These three functions also happen to be what we attribute to modern-day heroes both in real life and to exaggerated extents in fiction.

Size may stand out a little bit because it doesn’t actually seem on the surface to be a true function, but the more we consider it the more we may value it’s purpose. Consider the muscularly huge people we see – they immediately earn respect. Their size also tells others they are not to be messed with. Furthermore their size seems to correlate to their own confidence which compounds their capability.

A case could be made that balance contributes to this as well… but to be perfectly honest I could not think of a way to attribute balance to superheroes. Still combining balance and strength training seems to have a harmonious effect – making such movements as split squats one of my personal favourites of late.

So if your goal is to create a training program that helps achieve that superhero persona, we ought to consider designing the program to develop these three functions.

Let’s look at what seems to develop them individually:

POWER

Here we look to the world of power and strength trainers. These people are known to lift tremendous amount of weight, but in small bursts. This is where progressing with heavier weights using small repetitions seems to be most beneficial.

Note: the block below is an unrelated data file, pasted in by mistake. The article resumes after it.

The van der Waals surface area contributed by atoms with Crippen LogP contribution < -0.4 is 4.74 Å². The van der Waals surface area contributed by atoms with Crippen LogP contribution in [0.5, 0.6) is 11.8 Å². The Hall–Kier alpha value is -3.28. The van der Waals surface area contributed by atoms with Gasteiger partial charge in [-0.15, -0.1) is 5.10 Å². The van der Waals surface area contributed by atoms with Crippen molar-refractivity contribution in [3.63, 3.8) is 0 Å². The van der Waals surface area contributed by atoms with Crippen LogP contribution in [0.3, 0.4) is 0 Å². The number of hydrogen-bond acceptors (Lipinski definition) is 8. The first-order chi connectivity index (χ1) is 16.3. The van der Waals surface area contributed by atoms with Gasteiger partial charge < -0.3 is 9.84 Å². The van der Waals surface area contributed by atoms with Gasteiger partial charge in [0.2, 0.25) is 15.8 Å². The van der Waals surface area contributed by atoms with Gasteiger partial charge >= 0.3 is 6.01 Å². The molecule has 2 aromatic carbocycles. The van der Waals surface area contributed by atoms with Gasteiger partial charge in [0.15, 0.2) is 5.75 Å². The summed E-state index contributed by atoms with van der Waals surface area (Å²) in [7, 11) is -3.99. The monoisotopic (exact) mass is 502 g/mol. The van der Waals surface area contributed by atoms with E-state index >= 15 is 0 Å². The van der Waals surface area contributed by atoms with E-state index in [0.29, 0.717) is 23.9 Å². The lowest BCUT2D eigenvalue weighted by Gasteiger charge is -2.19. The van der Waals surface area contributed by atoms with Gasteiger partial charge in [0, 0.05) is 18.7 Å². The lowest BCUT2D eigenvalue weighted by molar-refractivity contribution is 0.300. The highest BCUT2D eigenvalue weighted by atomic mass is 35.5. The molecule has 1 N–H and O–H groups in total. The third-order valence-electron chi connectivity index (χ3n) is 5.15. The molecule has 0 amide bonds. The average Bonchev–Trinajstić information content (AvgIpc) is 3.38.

SPEED

When I think of speed in mere mortals I usually visualize martial artists. Not only do those committed to martial arts tend to be fast, they also tend to have efficient physiques – meaning lean and toned.

But between working full-time, being a full-time single dad and everything else in my busy life, I simply haven’t had the time to commit to martial arts training, never mind the costs that seem to be skyrocketing in proportion to the rising popularity of MMA.

So it has had me looking for other ways to develop speed. Here is what I’ve found…

Explosive concentric (positive) movements appear to help this area, which can fortunately be trained to a certain extent while performing strength training.

Incorporating such things as box jumps and HIIT sprints/upright bike into your routine also seem to be effective. Just look at the massive quads on Olympic sprinters if you want more evidence.

SIZE

This is an interesting one, because it isn’t strictly about being huge, it’s about LOOKING huge. That is what I’ve heard described as the illusion of size. Basically it amounts to being both muscular and lean enough for the muscularity to look even larger. Basically what we’re looking at training like here is bodybuilding style volume, but we also want to add in a level of metabolic training to use stored fat as fuel. For that I find antagonistic supersets to be best.

So in an attempt to train all these areas within one program, this is what I came up with…

Note: whenever possible use explosive concentrics and controlled negatives

Day 1: Chest and back (rows)

Bench press superset with 1-arm dumbbell rows; 8 sets; reps = 20, 15, 12, 10, 8, 6, 6, 15

Cable crossover superset with seated cable row: 4 sets of 10-12 reps

Incline dumbbell press superset with barbell rows: 4 sets of 6-10 reps

Day 2: Legs

Leg extension superset with lying leg curls; 8 sets; reps = 20, 15, 12, 10, 8, 6, 6, 15

Squats superset with box jumps; 4 sets of 10-12 reps

Bulgarian split squats superset with 1-leg stiff-legged dumbbell deadlifts: 4 sets of 6-10 reps

Day 3: back (lats) and shoulders

Dumbbell shoulder press superset with wide-grip pulldowns; 8 sets; reps = 20, 15, 12, 10, 8, 6, 6, 15